It’s summer time! Most of us would love to have to opportunity to cool off in the water but instead of jumping in the pool, let’s learn some idioms with ‘jump”!
to jump the gun: to start doing something too soon, ahead of the others
E.g. The assistant jumped the gun by hiring the new employee, before the approval of the manager.
The athletes had to start the race again because one of them jumped the gun.
to jump to conclusion: to judge a situation without having enough information about it, to make assumptions
E.g. When people saw Brad and Jenny together, they immediately jumped to conclusions and thought they were dating.
We should not jump into conclusions. We will look like fools if we turn out to be wrong.
to jump through (the) hoops: to go through many (bureaucratic) obstacles, to do anything to get the desired results or to please someone
E.g. Jenny and Robert had to jump through the hoops to get their visas to China, but finally they are ready to travel.
The company is jumping through hoops these days to try to please their customers.
to jump ship: to quit a job unexpectedly
E.g. When the media found about the scandal, several executives jumped ship immediately.
Another marketing agency offered him double his salary to jump ship and start working for them.
to jump in: to become involved in something very quickly, Enter into something enthusiastically
E.g. The fans jumped in to break up the fight between the players.
I will be giving the presentation but since this is a team effort, please feel free to jump in anytime.
to jump down someone's throat: to react angrily to something that someone says or does, reprimand someone
E.g. She's been very irritable recently, jumping down the kids throat every time they open their mouth. Perhaps they should take a family vacation.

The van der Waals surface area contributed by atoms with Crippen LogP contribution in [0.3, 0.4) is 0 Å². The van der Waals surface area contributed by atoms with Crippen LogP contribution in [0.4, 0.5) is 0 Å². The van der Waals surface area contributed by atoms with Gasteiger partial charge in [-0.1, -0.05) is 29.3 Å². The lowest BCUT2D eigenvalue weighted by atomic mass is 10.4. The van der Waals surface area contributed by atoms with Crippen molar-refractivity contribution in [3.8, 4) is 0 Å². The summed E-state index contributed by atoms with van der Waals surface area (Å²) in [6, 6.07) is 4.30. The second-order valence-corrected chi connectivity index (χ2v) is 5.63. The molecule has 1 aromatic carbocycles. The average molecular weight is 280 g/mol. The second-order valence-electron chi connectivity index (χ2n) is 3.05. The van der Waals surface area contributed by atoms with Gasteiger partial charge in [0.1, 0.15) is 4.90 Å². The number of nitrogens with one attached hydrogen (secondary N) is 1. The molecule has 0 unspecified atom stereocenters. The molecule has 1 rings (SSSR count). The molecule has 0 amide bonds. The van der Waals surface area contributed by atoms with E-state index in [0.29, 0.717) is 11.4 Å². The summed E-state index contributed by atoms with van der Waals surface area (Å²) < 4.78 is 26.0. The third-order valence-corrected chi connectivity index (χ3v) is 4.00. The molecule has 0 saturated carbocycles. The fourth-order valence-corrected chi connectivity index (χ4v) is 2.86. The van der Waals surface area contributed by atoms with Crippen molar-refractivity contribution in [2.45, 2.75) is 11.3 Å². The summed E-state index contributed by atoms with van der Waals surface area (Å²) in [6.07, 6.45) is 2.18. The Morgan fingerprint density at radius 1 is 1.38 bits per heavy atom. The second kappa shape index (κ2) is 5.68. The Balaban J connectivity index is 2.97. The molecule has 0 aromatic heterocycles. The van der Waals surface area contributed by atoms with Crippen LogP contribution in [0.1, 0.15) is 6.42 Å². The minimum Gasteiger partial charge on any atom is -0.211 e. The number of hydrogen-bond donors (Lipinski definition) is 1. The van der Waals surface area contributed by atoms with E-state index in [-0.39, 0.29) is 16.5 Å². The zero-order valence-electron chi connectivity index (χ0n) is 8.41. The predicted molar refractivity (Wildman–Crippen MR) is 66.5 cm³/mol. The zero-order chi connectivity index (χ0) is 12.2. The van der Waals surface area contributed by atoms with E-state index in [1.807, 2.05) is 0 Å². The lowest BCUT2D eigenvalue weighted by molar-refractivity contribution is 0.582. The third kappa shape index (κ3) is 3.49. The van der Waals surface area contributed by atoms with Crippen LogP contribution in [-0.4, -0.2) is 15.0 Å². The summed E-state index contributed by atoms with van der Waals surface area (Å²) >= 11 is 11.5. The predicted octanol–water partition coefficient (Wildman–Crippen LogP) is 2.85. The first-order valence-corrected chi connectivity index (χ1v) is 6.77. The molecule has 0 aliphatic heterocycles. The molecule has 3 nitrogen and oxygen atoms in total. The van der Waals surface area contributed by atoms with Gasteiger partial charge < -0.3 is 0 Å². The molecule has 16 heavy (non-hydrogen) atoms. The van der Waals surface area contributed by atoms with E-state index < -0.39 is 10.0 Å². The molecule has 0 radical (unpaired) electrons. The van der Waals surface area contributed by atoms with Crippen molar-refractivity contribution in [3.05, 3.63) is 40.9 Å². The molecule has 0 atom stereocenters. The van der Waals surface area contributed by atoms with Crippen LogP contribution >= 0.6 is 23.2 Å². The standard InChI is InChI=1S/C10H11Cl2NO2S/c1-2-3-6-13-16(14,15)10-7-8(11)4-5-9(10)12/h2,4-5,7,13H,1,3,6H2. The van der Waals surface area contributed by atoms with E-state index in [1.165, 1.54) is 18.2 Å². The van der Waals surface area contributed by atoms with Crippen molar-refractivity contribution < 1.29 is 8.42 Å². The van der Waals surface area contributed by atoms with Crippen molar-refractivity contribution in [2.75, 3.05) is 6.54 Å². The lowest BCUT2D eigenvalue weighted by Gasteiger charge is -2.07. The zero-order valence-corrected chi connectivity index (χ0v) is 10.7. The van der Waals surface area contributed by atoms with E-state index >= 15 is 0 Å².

Just because I forgot to take out the garbage, you needn't jump down my throat.
Summer is just around the corner, and most of us looking forward to the warm weather so let’s learn some idiomatic expression with “warm”!
warm up to someone or something: to begin to like or enjoy something
E.g. He was shy at first but after we talked, he began to warm up to us a little.
The more I learnt about it, the more I warmed up to the idea of adopting a dog.
warm up: to become more friendly/open; to prepare for a performance or competition
E.g. The team had to warm up before the game so they can avoid injuries.
Rich knew how to warm up the audience of The Price is Right. His good looks and charming personality made even that special.
warm body: just anyone who can be counted on
E.g. Our boss asked us to get a couple of warm bodies to stand at the door and hand out fliers.
We cannot afford to have empty seats, so we need to get some warm bodies to fill up the stadium.
warm the bench: to be a secondary or substitute participant; wait one's turn to participate.
E.g. Richard can’t wait until the head of marketing retires; he’s been warming the bench for years .
Axel never has to warm the bench, he plays from the beginning to the end of the game.
like death warmed over: horrible; sick-looking
E.g. I feel like death warmed over. Maybe I should go see a doctor.
Poor thing, you look like death warmed over.
Cold hands, warm heart.: proverb meaning that people whose hands are cold usually have kind and loving personalities; figurative meaning: not showing one’s feeling does not mean not caring
E.g. He doesn't like holding hands with his girlfriend, her hands are so cold. Cold hands, warm heart, I suppose.
Jill’s husband rarely buys her gifts but he is a case of cold hands, warm heart. They are a very happy couple.
Team of Hansa One Directors, Trainers and Instructors sharing experiences and interests on all things cultures and languages.